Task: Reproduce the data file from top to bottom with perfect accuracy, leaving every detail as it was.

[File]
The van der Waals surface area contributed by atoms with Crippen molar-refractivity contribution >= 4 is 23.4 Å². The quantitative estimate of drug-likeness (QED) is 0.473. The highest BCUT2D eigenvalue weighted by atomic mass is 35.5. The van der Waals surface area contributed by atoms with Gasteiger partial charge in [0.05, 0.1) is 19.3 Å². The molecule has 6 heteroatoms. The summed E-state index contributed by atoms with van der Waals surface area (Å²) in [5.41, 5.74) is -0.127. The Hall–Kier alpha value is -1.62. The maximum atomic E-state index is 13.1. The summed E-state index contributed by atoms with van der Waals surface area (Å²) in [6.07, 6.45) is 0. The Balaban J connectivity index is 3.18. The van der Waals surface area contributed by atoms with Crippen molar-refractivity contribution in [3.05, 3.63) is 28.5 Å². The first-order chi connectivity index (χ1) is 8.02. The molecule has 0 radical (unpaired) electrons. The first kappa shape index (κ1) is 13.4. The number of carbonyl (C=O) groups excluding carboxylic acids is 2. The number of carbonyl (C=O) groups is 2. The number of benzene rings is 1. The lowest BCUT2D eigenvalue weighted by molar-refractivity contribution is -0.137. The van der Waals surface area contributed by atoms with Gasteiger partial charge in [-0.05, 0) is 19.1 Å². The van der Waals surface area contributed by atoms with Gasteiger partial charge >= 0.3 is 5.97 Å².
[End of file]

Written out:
The van der Waals surface area contributed by atoms with Crippen molar-refractivity contribution >= 4 is 23.4 Å². The quantitative estimate of drug-likeness (QED) is 0.473. The highest BCUT2D eigenvalue weighted by atomic mass is 35.5. The van der Waals surface area contributed by atoms with Gasteiger partial charge in [0.05, 0.1) is 19.3 Å². The molecule has 6 heteroatoms. The summed E-state index contributed by atoms with van der Waals surface area (Å²) in [5.41, 5.74) is -0.127. The Hall–Kier alpha value is -1.62. The maximum atomic E-state index is 13.1. The summed E-state index contributed by atoms with van der Waals surface area (Å²) in [6.07, 6.45) is 0. The Balaban J connectivity index is 3.18. The van der Waals surface area contributed by atoms with Crippen molar-refractivity contribution in [3.05, 3.63) is 28.5 Å². The first-order chi connectivity index (χ1) is 8.02. The molecule has 0 radical (unpaired) electrons. The first kappa shape index (κ1) is 13.4. The number of carbonyl (C=O) groups excluding carboxylic acids is 2. The number of carbonyl (C=O) groups is 2. The number of benzene rings is 1. The lowest BCUT2D eigenvalue weighted by molar-refractivity contribution is -0.137. The van der Waals surface area contributed by atoms with Gasteiger partial charge in [-0.05, 0) is 19.1 Å². The van der Waals surface area contributed by atoms with Gasteiger partial charge >= 0.3 is 5.97 Å².